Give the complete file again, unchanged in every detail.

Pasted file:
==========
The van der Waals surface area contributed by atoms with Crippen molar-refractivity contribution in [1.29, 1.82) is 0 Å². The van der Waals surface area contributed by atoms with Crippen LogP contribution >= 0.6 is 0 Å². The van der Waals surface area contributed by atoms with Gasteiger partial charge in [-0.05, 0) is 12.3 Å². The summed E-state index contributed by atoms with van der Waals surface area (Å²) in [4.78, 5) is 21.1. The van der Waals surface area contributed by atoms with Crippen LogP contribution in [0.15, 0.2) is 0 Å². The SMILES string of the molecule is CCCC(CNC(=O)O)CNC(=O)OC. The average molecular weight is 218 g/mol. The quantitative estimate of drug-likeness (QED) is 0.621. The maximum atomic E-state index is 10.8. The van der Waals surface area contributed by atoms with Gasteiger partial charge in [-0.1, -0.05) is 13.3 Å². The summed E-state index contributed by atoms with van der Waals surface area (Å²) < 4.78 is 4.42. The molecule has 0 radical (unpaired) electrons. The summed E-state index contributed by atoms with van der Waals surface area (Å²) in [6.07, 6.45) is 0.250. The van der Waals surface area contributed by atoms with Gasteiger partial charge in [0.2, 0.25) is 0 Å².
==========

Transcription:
The van der Waals surface area contributed by atoms with Crippen molar-refractivity contribution in [1.29, 1.82) is 0 Å². The van der Waals surface area contributed by atoms with Crippen LogP contribution >= 0.6 is 0 Å². The van der Waals surface area contributed by atoms with Gasteiger partial charge in [-0.05, 0) is 12.3 Å². The summed E-state index contributed by atoms with van der Waals surface area (Å²) in [4.78, 5) is 21.1. The van der Waals surface area contributed by atoms with Crippen LogP contribution in [0.15, 0.2) is 0 Å². The SMILES string of the molecule is CCCC(CNC(=O)O)CNC(=O)OC. The average molecular weight is 218 g/mol. The quantitative estimate of drug-likeness (QED) is 0.621. The maximum atomic E-state index is 10.8. The van der Waals surface area contributed by atoms with Gasteiger partial charge in [-0.1, -0.05) is 13.3 Å². The summed E-state index contributed by atoms with van der Waals surface area (Å²) < 4.78 is 4.42. The molecule has 0 radical (unpaired) electrons. The summed E-state index contributed by atoms with van der Waals surface area (Å²) in [6.07, 6.45) is 0.250. The van der Waals surface area contributed by atoms with Gasteiger partial charge in [0.2, 0.25) is 0 Å².